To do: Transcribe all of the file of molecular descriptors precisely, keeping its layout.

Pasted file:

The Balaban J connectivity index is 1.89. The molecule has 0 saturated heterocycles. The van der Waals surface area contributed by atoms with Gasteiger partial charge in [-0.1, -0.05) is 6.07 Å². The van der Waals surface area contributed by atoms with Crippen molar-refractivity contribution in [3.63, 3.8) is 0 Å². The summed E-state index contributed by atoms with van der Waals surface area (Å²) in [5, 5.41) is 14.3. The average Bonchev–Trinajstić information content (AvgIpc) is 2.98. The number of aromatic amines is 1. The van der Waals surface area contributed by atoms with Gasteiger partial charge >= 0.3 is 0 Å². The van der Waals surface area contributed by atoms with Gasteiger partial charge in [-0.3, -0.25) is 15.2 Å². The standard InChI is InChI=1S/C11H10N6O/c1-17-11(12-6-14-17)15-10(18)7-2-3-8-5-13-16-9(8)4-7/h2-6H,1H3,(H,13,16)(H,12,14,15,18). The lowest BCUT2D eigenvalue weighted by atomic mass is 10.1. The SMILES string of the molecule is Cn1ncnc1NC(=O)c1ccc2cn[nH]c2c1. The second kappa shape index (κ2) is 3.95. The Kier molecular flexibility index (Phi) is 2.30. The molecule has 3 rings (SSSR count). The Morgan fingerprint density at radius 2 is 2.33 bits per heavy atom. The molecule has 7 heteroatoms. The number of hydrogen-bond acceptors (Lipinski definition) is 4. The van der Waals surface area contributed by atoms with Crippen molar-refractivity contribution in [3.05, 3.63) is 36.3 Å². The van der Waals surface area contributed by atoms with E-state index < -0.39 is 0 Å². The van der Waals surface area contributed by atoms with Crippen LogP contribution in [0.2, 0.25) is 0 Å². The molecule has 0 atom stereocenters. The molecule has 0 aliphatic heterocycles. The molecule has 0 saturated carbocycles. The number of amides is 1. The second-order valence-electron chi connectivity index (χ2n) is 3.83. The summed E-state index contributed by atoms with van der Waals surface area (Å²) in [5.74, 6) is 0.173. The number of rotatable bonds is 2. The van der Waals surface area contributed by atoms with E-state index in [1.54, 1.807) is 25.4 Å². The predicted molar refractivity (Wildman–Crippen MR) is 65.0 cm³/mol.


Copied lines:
The Balaban J connectivity index is 1.89. The molecule has 0 saturated heterocycles. The van der Waals surface area contributed by atoms with Gasteiger partial charge in [-0.1, -0.05) is 6.07 Å². The van der Waals surface area contributed by atoms with Crippen molar-refractivity contribution in [3.63, 3.8) is 0 Å². The summed E-state index contributed by atoms with van der Waals surface area (Å²) in [5, 5.41) is 14.3. The average Bonchev–Trinajstić information content (AvgIpc) is 2.98. The number of aromatic amines is 1. The van der Waals surface area contributed by atoms with Gasteiger partial charge >= 0.3 is 0 Å². The van der Waals surface area contributed by atoms with Gasteiger partial charge in [-0.3, -0.25) is 15.2 Å². The standard InChI is InChI=1S/C11H10N6O/c1-17-11(12-6-14-17)15-10(18)7-2-3-8-5-13-16-9(8)4-7/h2-6H,1H3,(H,13,16)(H,12,14,15,18). The lowest BCUT2D eigenvalue weighted by atomic mass is 10.1. The SMILES string of the molecule is Cn1ncnc1NC(=O)c1ccc2cn[nH]c2c1. The second kappa shape index (κ2) is 3.95. The Kier molecular flexibility index (Phi) is 2.30. The molecule has 3 rings (SSSR count). The Morgan fingerprint density at radius 2 is 2.33 bits per heavy atom. The molecule has 7 heteroatoms. The number of hydrogen-bond acceptors (Lipinski definition) is 4. The van der Waals surface area contributed by atoms with Crippen molar-refractivity contribution in [3.05, 3.63) is 36.3 Å². The van der Waals surface area contributed by atoms with E-state index < -0.39 is 0 Å². The van der Waals surface area contributed by atoms with Crippen LogP contribution in [0.2, 0.25) is 0 Å². The molecule has 0 atom stereocenters. The molecule has 0 aliphatic heterocycles. The molecule has 0 saturated carbocycles. The number of amides is 1. The second-order valence-electron chi connectivity index (χ2n) is 3.83. The summed E-state index contributed by atoms with van der Waals surface area (Å²) in [5.74, 6) is 0.173. The number of rotatable bonds is 2. The van der Waals surface area contributed by atoms with E-state index in [1.54, 1.807) is 25.4 Å². The predicted molar refractivity (Wildman–Crippen MR) is 65.0 cm³/mol.